A mention on one of those sites…good or bad…can have a effect on someone’s career. And, of course, that alone could make someone want to sue them. Or you.

Blogger insurance. It sounds funny today, but will you need it tomorrow?

My First Self-Published eBook for Kindle

I’ve officially entered the eBook age. As an author, I have published my first eBook for the Kindle. Gimme a big “whoo hoo!”

To explore the technology, I wanted to get something up there on the Kindle store. So I took the complete scripts for my comic book series “7 Days to Fame,” reformatted it, created a Kindle account, and published it on Amazon.com.

7 Days to Fame eBook cover

7 Days to Fame eBook cover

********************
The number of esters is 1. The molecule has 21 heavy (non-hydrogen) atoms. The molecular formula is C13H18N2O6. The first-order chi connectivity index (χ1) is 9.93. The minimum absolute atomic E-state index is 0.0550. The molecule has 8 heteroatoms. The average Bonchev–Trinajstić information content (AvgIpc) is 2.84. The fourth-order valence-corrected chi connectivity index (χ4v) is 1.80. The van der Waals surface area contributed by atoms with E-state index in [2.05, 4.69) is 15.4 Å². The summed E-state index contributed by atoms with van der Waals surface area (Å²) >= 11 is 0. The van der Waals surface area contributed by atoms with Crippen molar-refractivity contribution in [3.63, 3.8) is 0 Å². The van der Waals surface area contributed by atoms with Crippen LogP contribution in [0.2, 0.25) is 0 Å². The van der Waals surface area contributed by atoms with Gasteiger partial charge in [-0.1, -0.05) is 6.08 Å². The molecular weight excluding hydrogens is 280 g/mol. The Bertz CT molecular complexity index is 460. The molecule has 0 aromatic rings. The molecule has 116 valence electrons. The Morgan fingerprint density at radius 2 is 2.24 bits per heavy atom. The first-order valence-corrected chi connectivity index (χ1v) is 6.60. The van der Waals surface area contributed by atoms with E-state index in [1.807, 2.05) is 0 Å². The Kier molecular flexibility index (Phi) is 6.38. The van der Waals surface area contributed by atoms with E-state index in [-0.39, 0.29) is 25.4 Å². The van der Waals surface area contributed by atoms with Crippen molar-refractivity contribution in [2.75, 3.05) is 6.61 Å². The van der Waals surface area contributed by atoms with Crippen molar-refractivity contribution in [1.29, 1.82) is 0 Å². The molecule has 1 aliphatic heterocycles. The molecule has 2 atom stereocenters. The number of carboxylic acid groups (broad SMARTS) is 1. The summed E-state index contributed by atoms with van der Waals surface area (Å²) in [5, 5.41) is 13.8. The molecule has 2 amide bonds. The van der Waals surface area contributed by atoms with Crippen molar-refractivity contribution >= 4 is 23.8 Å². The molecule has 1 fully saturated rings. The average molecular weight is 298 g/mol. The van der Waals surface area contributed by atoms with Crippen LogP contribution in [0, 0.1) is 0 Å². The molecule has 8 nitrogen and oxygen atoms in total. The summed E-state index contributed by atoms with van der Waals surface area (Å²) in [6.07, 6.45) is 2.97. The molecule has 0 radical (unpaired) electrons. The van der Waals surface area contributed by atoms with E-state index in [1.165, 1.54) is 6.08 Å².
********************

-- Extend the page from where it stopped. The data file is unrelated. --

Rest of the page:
Check out my 7 Days to Fame – The Complete Scripts eBook for the Kindle. It sells for a whopping 99 cents.

To be honest, it wasn’t very hard to reformat for the Kindle. Mostly it just came down to reformatting for the smaller screen and checking for bad line breaks and hiccups in the code. Just a few hours of work and now it’s done.

This isn’t the first time I was part of an eBook. There’s a transcript of a podcast interview that I did a few years ago with Paula Berinstein called Writing Comic Books: A Writing Show Interview and I was a technical consultant on the photo book Artist’s Digital Photo Reference – Landscapes.

But for me, this is much more fun, since I actually did the reformatting myself and published it. It’s…addictive.